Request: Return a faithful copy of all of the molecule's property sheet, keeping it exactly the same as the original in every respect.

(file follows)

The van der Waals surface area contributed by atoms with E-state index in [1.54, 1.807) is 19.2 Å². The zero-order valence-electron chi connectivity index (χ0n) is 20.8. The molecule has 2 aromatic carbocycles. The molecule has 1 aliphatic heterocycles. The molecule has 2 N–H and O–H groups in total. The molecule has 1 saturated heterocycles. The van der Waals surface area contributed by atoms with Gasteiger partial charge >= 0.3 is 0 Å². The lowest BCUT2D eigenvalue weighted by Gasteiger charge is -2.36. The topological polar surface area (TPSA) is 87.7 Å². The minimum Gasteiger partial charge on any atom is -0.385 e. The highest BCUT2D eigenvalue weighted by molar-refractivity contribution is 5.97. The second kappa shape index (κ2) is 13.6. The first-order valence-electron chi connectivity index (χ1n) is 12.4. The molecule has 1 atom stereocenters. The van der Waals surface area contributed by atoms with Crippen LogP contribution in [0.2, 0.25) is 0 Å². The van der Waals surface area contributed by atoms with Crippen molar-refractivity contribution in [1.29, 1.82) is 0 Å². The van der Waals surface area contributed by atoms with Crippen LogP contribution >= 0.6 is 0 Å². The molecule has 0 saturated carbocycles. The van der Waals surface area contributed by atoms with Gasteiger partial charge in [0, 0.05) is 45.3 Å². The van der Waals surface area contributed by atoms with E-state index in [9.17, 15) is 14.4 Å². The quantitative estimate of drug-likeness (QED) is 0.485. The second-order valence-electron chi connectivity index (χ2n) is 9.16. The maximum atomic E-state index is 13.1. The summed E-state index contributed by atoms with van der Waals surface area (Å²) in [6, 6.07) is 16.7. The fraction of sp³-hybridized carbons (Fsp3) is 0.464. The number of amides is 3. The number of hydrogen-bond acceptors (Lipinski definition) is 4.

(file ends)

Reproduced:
The van der Waals surface area contributed by atoms with E-state index in [1.54, 1.807) is 19.2 Å². The zero-order valence-electron chi connectivity index (χ0n) is 20.8. The molecule has 2 aromatic carbocycles. The molecule has 1 aliphatic heterocycles. The molecule has 2 N–H and O–H groups in total. The molecule has 1 saturated heterocycles. The van der Waals surface area contributed by atoms with Gasteiger partial charge >= 0.3 is 0 Å². The lowest BCUT2D eigenvalue weighted by Gasteiger charge is -2.36. The topological polar surface area (TPSA) is 87.7 Å². The minimum Gasteiger partial charge on any atom is -0.385 e. The highest BCUT2D eigenvalue weighted by molar-refractivity contribution is 5.97. The second kappa shape index (κ2) is 13.6. The first-order valence-electron chi connectivity index (χ1n) is 12.4. The molecule has 1 atom stereocenters. The van der Waals surface area contributed by atoms with Crippen LogP contribution in [0.2, 0.25) is 0 Å². The van der Waals surface area contributed by atoms with Crippen molar-refractivity contribution in [1.29, 1.82) is 0 Å². The van der Waals surface area contributed by atoms with Crippen LogP contribution >= 0.6 is 0 Å². The molecule has 0 saturated carbocycles. The van der Waals surface area contributed by atoms with Gasteiger partial charge in [0, 0.05) is 45.3 Å². The van der Waals surface area contributed by atoms with E-state index in [9.17, 15) is 14.4 Å². The quantitative estimate of drug-likeness (QED) is 0.485. The second-order valence-electron chi connectivity index (χ2n) is 9.16. The maximum atomic E-state index is 13.1. The summed E-state index contributed by atoms with van der Waals surface area (Å²) in [6, 6.07) is 16.7. The fraction of sp³-hybridized carbons (Fsp3) is 0.464. The number of amides is 3. The number of hydrogen-bond acceptors (Lipinski definition) is 4.